These are described in the inscription in a chronological order which is followed here. His plan was first to subdue the neighbouring States so as to secure his rear before launching upon distant expeditions.  It gives a detailed account of Samudra Gupta’s Digvijaya, in course of which he is said to have won victories over serval rulers of North India.

Conquest of Northern India:

             First Compaign in Aryavarta. Samudra Gupta began by uprooting ( Nirmulya ) the neighbouring kingdoms of Achyuta, Nagasena and Nandin. The Allahabad Pillar Inscription, a record of 33 lines written partly in verse and partly in prose, gives a detailed account of his conquests (The Vakataka-gupta Age pp. 127-133; Classical Age, pp. 8-9, Smith, EH. I. p. 299 -300.) It is an authentic source of history of Samudra Gupta. The stanzas (no 5 and 6) are broken in several places. They probably refer to some civil war with his kinsmen in which his enemies were defeated, and expressed their repentance. The 7th and 8th stanzas and the prose passage following them gives details of his wars and conquests. In line 13 of the inscription it is written that the defeated three kings of Northern India offered the first resistance to his imperial policy of conquest towards the west. He defeated Achyuta, a  ruler of Ahichchhtra near Bareilly and Nagasena of the Naga family of Padmavati (Padam Pawaya, 25 miles north of Narwar). He defeated the Kotas in the Upper Gangetic valley. As to the Kotas, coins bearing their name have been found in East Punjab and Delhi region. He took his pleasure at the city called Pushapa which has been identified with Kanya-kubja because Kanyakubja was called Pushpapura in ancient times. After this account of the first war of Samudra Gupta, there is a  long list of kings, states and people who were conquered by him and accepted his suzerainty. They are divided into four categories. (1) The first includes twelve states of Dakshinapatha (South India) whose rulers were defeated and then liberated. (2) The second contains the names of nine rulers of Aryavarta (North India) who were exterminated. (3) The third includes the rulers of five frontier kingdoms, and nine tribal states.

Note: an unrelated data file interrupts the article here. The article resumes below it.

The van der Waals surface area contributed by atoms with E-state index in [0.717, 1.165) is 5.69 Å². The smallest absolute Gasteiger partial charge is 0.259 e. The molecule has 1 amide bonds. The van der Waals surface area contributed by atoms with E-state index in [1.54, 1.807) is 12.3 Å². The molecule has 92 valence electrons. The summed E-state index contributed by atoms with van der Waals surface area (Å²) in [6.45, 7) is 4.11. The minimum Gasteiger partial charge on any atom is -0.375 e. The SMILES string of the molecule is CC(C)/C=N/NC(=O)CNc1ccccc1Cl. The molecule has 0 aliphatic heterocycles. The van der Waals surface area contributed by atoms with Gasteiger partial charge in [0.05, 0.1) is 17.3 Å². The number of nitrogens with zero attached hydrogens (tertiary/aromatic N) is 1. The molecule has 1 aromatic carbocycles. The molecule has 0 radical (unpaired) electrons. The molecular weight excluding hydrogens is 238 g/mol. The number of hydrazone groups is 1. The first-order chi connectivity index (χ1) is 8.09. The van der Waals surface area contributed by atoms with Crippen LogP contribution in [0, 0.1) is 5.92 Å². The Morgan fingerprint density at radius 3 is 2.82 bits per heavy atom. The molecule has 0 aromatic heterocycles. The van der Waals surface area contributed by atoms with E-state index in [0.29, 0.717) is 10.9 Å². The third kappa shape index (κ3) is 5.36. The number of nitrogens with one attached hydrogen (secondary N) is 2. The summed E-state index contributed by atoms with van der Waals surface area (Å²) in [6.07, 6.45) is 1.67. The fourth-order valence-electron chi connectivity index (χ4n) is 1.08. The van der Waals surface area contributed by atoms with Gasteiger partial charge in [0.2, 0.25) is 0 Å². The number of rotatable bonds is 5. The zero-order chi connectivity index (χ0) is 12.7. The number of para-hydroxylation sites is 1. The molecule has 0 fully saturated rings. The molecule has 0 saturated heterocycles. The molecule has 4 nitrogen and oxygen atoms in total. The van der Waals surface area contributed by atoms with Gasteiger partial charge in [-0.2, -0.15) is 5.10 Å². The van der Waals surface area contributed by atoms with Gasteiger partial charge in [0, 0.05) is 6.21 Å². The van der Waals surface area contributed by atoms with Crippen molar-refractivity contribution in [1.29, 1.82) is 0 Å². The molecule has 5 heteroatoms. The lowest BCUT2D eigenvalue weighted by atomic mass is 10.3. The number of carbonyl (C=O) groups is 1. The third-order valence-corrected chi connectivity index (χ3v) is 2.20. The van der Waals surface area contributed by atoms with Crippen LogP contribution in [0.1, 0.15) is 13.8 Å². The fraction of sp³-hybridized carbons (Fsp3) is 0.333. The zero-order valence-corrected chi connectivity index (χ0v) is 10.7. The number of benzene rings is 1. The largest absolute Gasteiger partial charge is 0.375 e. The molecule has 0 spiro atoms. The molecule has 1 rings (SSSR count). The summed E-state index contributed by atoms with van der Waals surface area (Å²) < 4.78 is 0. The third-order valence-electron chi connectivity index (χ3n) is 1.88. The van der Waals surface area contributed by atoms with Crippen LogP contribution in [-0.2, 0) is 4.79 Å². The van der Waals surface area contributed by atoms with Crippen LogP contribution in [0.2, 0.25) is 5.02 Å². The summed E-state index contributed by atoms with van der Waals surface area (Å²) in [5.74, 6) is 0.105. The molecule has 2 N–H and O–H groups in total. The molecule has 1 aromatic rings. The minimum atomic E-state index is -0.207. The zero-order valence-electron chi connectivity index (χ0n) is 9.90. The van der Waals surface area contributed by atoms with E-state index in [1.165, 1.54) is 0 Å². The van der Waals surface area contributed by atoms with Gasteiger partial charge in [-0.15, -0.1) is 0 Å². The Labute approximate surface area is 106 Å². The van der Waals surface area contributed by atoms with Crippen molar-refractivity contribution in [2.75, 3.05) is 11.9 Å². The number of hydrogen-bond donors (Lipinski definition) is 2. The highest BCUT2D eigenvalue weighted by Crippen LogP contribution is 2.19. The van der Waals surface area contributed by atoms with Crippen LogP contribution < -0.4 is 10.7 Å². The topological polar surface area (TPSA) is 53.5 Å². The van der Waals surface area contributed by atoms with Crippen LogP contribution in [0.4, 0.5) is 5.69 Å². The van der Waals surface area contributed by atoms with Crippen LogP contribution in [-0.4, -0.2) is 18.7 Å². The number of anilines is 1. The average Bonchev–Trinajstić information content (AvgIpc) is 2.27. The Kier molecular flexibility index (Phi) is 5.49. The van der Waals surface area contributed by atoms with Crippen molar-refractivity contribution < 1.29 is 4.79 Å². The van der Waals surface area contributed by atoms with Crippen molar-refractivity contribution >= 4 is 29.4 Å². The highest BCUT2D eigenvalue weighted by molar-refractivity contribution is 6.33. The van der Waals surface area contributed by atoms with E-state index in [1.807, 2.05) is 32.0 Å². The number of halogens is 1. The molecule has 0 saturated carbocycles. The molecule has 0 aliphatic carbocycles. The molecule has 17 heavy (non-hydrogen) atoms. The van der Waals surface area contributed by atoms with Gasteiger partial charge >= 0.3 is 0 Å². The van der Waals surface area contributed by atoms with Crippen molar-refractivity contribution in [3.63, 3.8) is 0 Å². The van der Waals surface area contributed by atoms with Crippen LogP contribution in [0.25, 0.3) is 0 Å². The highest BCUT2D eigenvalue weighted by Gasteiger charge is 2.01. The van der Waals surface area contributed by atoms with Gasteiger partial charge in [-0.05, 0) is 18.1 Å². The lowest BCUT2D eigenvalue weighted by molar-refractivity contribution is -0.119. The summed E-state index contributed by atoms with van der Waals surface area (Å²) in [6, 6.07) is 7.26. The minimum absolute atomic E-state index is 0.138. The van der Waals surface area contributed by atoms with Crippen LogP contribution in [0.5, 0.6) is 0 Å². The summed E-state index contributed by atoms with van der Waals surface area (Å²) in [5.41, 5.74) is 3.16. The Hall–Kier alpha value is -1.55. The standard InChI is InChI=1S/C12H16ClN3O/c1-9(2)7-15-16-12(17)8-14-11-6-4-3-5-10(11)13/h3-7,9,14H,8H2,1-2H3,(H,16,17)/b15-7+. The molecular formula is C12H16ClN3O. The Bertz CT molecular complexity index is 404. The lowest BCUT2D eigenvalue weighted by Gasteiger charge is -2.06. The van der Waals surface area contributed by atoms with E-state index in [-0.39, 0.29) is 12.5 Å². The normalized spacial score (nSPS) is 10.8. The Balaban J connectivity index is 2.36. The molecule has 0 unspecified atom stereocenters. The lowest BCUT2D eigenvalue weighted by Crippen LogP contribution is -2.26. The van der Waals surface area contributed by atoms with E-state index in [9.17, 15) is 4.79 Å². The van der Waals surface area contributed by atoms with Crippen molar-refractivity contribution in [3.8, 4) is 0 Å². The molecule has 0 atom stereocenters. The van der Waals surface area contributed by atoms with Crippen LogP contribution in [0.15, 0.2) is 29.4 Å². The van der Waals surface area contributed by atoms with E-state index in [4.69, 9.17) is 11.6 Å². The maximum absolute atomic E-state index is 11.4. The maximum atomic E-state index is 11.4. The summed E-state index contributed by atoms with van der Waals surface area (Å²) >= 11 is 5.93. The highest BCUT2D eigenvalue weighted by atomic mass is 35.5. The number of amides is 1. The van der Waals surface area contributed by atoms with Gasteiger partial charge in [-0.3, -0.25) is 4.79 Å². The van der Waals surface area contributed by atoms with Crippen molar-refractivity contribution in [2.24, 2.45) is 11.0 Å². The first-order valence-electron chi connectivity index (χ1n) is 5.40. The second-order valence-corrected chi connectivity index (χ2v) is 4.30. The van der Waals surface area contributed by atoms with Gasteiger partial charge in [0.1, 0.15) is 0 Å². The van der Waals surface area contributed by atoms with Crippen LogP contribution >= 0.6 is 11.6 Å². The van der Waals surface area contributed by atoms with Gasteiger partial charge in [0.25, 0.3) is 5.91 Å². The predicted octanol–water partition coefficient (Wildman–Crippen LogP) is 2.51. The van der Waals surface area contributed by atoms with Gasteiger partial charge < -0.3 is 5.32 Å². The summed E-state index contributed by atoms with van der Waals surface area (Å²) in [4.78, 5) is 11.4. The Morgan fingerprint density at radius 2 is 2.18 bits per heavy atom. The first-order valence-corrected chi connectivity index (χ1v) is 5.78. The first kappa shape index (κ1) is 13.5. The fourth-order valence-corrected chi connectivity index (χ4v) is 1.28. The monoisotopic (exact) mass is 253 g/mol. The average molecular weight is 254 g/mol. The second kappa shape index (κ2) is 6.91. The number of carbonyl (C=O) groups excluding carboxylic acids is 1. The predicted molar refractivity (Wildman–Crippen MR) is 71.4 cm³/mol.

He defeated and crushed nine rulers of Northern India and annexed their states to his empire. Two of them were Nagasena and Ganapati Naga, rulers of Naga family. They ruled over Padmavati, Vidisa and Mathura. Ganapati Naga was probably ruler of Mathura. Only the names of the rulers are known but the identification of their kingdoms is difficult. Their states are not named as they no longer existed as separate units. Their rulers were Rudradeva, Mattila, Nagadattą. Nandin and Bala Varman. Rudradeva has been identified by Mr. K.N. Dikshit with Rudrasena Vakataka. But the Vakataka can hardly be regarded as rulers of Aryavarta, and they were far from being uprooted in the time of Samudragupta. Equally untenable is the identification of Balavarman with a prince of Assam, a province that was then looked upon as a border state (Pratyanta) and not as a part of Aryavarta. Mittila has been identified with a person named “Mattila” mentioned in a seal found in Bulandshahr in the Central Doab. The absence of any honorific title on the seal leads Allan to suggest that it was a private one. But we have alredy come across several instances of princes being mentioned without any honorific. One of these Chandravarman ruled over the Bakura district in Bengal, his record has been found at Susunia in Bakura District.  Achyuta, the ruler of Ahichchhatra, was also defeated and his territory annexed. Achyuta was probably a king of Ahichchhatra, modern Ramnagar Distrct. To him has been attributed the small copper coins bearing the syllables ‘achyu’ found at Ahichchhatra. As to the Kota-kula Rapson draws our attention to certain coins bearing the inscription Kota. These resemble the “Sruta cions” attributed to a ruler of Sravasti and should apparently be referred to the upper Gangetic region. The five kingdoms on the frontier and the nine tribal states ‘paid taxes, obeyed orders and performed obedience in person to the great Emperor’. Three of the frontier states were Samatata or South-East Bengal, Kamarupa or Upper Assam and Nepal (Nepala). The fourth, Davaka, was situated in the Nowgong district of Assam. The Kartripura, is identified with Kartarpur in the Jalandhar district. According to some scholars it also comprised the territory of the Katuria kingdom of Kumaon, Garhwal and Rohilkhand, but it is not certain. Some have identified it with Kahror, between Multan and Lohni. The nine feudatory tribal states were near the frontier. They are divided into two groups. The first group included the Malavas in Rajputana (including Mewar, Tonk and Kotah), the Yaudheyas Eastern in Eastern Punjab along the banks of the Sutlej from Kangra upto the Bahawalpur state, the Arjunayanas in the region near Jaipur, and the Madrakas in the territory between the Ravi and Chenab with their capital at Sakal (Sialcot) The second group included five states, which were the Abhiras, the Sankanikas, Kakas, the Kharaparikas and the Prarjunas. The Abhiras are known from records in western Rajputana and in northern Maharashtra. The reference here is probably to their state known as Ahirwara in Central India between Bhilsa and Jhansi. The Sankanika tribe lived in the neighbourhood of Bhilsa, as a feudatory chief of this tribe records a gift of his at Udayagiri two miles from Bhilsa during the reign of Chandragupta-II, The kakas probably lived in Kakapur, 32 kilometres north of Bhilsa. The Kharaparikas probably lived in the Damoh District in M. P. The Prarjunas can not be located with certainty, they may also be taken to have lived in Central India. Eran in the Saugor District, M. P., was in the empire of Samudra Gupta.